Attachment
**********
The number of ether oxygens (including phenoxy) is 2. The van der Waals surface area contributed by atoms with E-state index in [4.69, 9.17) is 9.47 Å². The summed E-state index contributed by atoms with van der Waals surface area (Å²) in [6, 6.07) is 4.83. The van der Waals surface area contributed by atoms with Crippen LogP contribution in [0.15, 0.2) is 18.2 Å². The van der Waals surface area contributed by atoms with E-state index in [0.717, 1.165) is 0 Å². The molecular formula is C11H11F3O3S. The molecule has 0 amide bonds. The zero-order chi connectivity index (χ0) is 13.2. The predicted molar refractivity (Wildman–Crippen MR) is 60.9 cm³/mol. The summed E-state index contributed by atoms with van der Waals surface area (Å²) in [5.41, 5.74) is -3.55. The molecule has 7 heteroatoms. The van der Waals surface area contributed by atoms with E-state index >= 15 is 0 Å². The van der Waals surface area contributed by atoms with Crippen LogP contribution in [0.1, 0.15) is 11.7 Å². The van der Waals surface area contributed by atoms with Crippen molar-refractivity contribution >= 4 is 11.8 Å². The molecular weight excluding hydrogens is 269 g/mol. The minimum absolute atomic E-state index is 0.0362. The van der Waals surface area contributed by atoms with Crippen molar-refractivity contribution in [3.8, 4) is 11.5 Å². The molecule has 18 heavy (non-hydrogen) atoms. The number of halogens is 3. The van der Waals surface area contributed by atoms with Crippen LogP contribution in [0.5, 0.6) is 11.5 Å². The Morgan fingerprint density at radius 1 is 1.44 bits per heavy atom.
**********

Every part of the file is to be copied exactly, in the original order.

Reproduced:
The number of ether oxygens (including phenoxy) is 2. The van der Waals surface area contributed by atoms with E-state index in [4.69, 9.17) is 9.47 Å². The summed E-state index contributed by atoms with van der Waals surface area (Å²) in [6, 6.07) is 4.83. The van der Waals surface area contributed by atoms with Crippen LogP contribution in [0.15, 0.2) is 18.2 Å². The van der Waals surface area contributed by atoms with E-state index in [0.717, 1.165) is 0 Å². The molecular formula is C11H11F3O3S. The molecule has 0 amide bonds. The zero-order chi connectivity index (χ0) is 13.2. The predicted molar refractivity (Wildman–Crippen MR) is 60.9 cm³/mol. The summed E-state index contributed by atoms with van der Waals surface area (Å²) in [5.41, 5.74) is -3.55. The molecule has 7 heteroatoms. The van der Waals surface area contributed by atoms with E-state index >= 15 is 0 Å². The van der Waals surface area contributed by atoms with Crippen LogP contribution in [0.1, 0.15) is 11.7 Å². The van der Waals surface area contributed by atoms with Crippen molar-refractivity contribution >= 4 is 11.8 Å². The molecular weight excluding hydrogens is 269 g/mol. The minimum absolute atomic E-state index is 0.0362. The van der Waals surface area contributed by atoms with Crippen molar-refractivity contribution in [3.8, 4) is 11.5 Å². The molecule has 18 heavy (non-hydrogen) atoms. The number of halogens is 3. The van der Waals surface area contributed by atoms with Crippen LogP contribution in [0.5, 0.6) is 11.5 Å². The Morgan fingerprint density at radius 1 is 1.44 bits per heavy atom.